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Data Management Summit: Managing Entity Data with the Global LEI

The global Legal Entity Identifier (LEI) system is growing in terms of the number of operational pre-Local Operating Units (LOUs) within the system and the number of LEIs they have issued, but it remains incomplete and continues to pose data management problems without a Central Operating Unit (COU).

The status of the global LEI system and the use of LEIs to manage entity data was discussed during a panel session at last week’s A-Team Group Data Management Summit in New York. Contributing to the session, Beyond Dodd-Frank: Managing Entity Data with the Global LEI, were experts Marc Alvarez, senior director of reference data infrastructure at Interactive Data Corporation; Steve Goldstein, co-founder, chairman and CEO at Alacra; Scott Preiss, vice president and chief operating officer at Cusip Global Services, and Ron Jordan, managing director and chief data officer of data services at DTCC.

Moderator Sarah Underwood, editor at A-Team Group, set the scene with a quick review of the development of the global LEI system before asking panel members to comment on its status and efficacy. Jordan noted that 265,000 LEIs have been issued globally, with 65% covering European entities and 27% covering US entities. Preiss added statistics on pre-LOUs, stating that 14 are in action and more are planning to join the system. He also mentioned a letter from SIFMA encouraging greater adoption of the LEI in the US.

Turning to how the system is working, Alvarez said: “I think we are off to a good start. The LEI is not just about a standard for issuing 20-character codes, but also about meta data that describes information such as entity location. LEIs are also different because they work in a federated peer-to-peer model, which means there is a lot to reconcile, but if we get reconciliation right, we will introduce multiple levels of accuracy. We are broadly optimistic about the LEI and would like to go further with it, but these are early days.”

Jordan added: “The Regulatory Oversight Committee of the global system includes 65 regulators and is overseeing developments until the COU is formed. It’s tough work as a federated model has pros and cons. Another challenge is politics, as pre-LOUs in different parts of the world operate under different jurisdictions. How do we balance the needs of regulators who want a global system with those of local data practitioners who want to format data according to their own local systems? A common data file format is being published for all pre-LOUs to use and it should help in creating a consolidated LEI file. I think it is the COU’s job to create the consolidated file, but the COU has not yet been formed so we don’t know if that will happen.”

Picking up on the federated element of the system, Preiss commented: “There is history showing how a federated model can work. The Association of National Numbering Agencies (ANNA) works on a local and global level generating ISINs and related data. This holds great promise for how the LEI could work.”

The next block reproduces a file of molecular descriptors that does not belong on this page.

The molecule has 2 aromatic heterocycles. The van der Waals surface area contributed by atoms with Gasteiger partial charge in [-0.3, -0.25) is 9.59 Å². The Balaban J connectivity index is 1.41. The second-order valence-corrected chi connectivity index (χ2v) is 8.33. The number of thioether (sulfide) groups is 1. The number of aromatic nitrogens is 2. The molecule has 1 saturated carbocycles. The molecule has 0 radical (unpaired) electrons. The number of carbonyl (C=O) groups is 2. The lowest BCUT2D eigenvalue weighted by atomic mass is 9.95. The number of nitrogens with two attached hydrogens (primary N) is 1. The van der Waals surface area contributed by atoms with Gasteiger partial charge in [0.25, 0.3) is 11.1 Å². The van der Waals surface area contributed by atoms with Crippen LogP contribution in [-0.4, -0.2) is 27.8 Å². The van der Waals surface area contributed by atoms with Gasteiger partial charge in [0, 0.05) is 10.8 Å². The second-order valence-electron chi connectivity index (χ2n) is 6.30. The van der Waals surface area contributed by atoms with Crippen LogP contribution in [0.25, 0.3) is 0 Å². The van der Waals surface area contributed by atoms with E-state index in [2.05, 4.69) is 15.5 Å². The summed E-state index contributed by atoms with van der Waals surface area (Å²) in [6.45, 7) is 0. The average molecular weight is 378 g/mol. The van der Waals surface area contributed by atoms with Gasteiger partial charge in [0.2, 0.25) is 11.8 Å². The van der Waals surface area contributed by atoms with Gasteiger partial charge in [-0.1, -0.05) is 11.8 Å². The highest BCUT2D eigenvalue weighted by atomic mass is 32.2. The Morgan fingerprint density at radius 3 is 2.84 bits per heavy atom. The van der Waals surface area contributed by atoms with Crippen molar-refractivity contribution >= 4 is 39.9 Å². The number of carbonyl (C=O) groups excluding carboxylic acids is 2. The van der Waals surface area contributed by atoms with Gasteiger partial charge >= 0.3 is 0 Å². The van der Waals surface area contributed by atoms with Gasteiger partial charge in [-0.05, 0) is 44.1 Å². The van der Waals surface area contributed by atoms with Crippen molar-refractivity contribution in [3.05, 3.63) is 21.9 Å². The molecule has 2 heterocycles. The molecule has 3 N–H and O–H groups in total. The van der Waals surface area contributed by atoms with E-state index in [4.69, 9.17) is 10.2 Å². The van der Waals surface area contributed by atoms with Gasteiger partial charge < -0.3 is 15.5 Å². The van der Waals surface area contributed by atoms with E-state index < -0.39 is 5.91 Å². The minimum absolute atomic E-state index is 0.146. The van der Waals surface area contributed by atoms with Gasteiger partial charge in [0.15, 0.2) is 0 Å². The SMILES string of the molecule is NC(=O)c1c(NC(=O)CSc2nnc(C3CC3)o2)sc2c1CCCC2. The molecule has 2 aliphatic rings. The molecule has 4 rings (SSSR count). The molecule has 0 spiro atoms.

A quick show of hands in the audience demonstrated few firms using the LEI as yet and those few struggling with poor data quality. On this issue, Goldstein said: “The problem is caused by setting up the COU after the fact. This is like playing basketball

with no referee and then calling out the fouls after the game. There are challenges around the accuracy of some of the data and some records don’t seem to be validated at all. Funds, sub-funds, master funds and so on are each handled differently by different pre-LOUs.”

Jordan pointed out that part of the data quality problem is 20% to 50% of entities getting the details of their own information wrong in the first place. He commented: “Self registration is fine, but we need validation.” Goldstein quipped: “25% of the entities that have registered an LEI are in the top 10 list of tax havens, so finding the correct documentation for them is really difficult.” On how the validation problem could be resolved, he said: “I think the COU should be required to make sure that somebody is validating the data, refreshing it and keeping it up to speed.”

While panel members agreed that the use case for LEIs is pretty limited right now, except in Europe where the LEI must be used for reporting under European Market Infrastructure Regulation, Jordan suggested that the COU, once in place, may work with regulators to promote use of the entity identifier.

Alvarez suggested that while some firms are taking a tactical approach to the LEI and are integrating it in their regulatory reporting workflows, it would only take one incident in the market for all firms to jump on the LEI bandwagon. The problem here, however, is a lack of LEI hierarchies, which means it is not yet possible to see a full picture of related entities.

Jordan added: “This is a journey and a global process. Firms are interested in the LEI partially because it is the first time a data set this valuable has been free – it is paid for by small surcharges on entities. The LEI suggests a novel business model including data that the industry is interested in. We have to walk before we can run, but once we have half a million or so entities registered, we can add immediate parents and push towards maintaining hierarchies. The LEI is already a big win for systemic risk regulators around the world.”

On the final question of what advice panel members would give to data practitioners integrating the LEI, both Goldstein and Alvarez said they should outsource the problem to a data vendor. Preiss concluded: “Become a leader within your organisation and understand how the LEI will need to be used. For some financial firms the LEI makes no sense at the moment, but all firms need a coherent view of the LEI and everyone needs to understand that view.”

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